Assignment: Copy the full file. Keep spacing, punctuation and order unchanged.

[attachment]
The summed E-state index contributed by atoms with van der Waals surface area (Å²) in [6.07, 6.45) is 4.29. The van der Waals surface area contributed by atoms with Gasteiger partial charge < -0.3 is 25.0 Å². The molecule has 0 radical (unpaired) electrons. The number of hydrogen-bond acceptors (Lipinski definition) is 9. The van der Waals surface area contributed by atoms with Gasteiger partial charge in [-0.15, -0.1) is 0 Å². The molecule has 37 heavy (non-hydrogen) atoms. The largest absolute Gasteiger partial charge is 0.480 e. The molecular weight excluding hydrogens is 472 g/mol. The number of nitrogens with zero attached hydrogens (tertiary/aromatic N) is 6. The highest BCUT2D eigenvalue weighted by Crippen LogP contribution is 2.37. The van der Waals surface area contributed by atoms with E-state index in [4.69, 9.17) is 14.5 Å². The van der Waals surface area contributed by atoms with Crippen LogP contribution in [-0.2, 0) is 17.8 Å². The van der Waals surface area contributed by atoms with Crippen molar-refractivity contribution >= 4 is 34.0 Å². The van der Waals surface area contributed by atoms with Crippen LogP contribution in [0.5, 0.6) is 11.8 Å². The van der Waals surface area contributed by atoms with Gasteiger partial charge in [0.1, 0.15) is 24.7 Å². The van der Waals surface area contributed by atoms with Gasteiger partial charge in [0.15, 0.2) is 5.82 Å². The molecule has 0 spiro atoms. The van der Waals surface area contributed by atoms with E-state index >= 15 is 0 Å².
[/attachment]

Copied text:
The summed E-state index contributed by atoms with van der Waals surface area (Å²) in [6.07, 6.45) is 4.29. The van der Waals surface area contributed by atoms with Gasteiger partial charge < -0.3 is 25.0 Å². The molecule has 0 radical (unpaired) electrons. The number of hydrogen-bond acceptors (Lipinski definition) is 9. The van der Waals surface area contributed by atoms with Gasteiger partial charge in [-0.15, -0.1) is 0 Å². The molecule has 37 heavy (non-hydrogen) atoms. The largest absolute Gasteiger partial charge is 0.480 e. The molecular weight excluding hydrogens is 472 g/mol. The number of nitrogens with zero attached hydrogens (tertiary/aromatic N) is 6. The highest BCUT2D eigenvalue weighted by Crippen LogP contribution is 2.37. The van der Waals surface area contributed by atoms with E-state index in [4.69, 9.17) is 14.5 Å². The van der Waals surface area contributed by atoms with Crippen LogP contribution in [-0.2, 0) is 17.8 Å². The van der Waals surface area contributed by atoms with Crippen molar-refractivity contribution >= 4 is 34.0 Å². The van der Waals surface area contributed by atoms with Crippen LogP contribution in [0.5, 0.6) is 11.8 Å². The van der Waals surface area contributed by atoms with Gasteiger partial charge in [0.1, 0.15) is 24.7 Å². The van der Waals surface area contributed by atoms with Gasteiger partial charge in [0.15, 0.2) is 5.82 Å². The molecule has 0 spiro atoms. The van der Waals surface area contributed by atoms with E-state index >= 15 is 0 Å².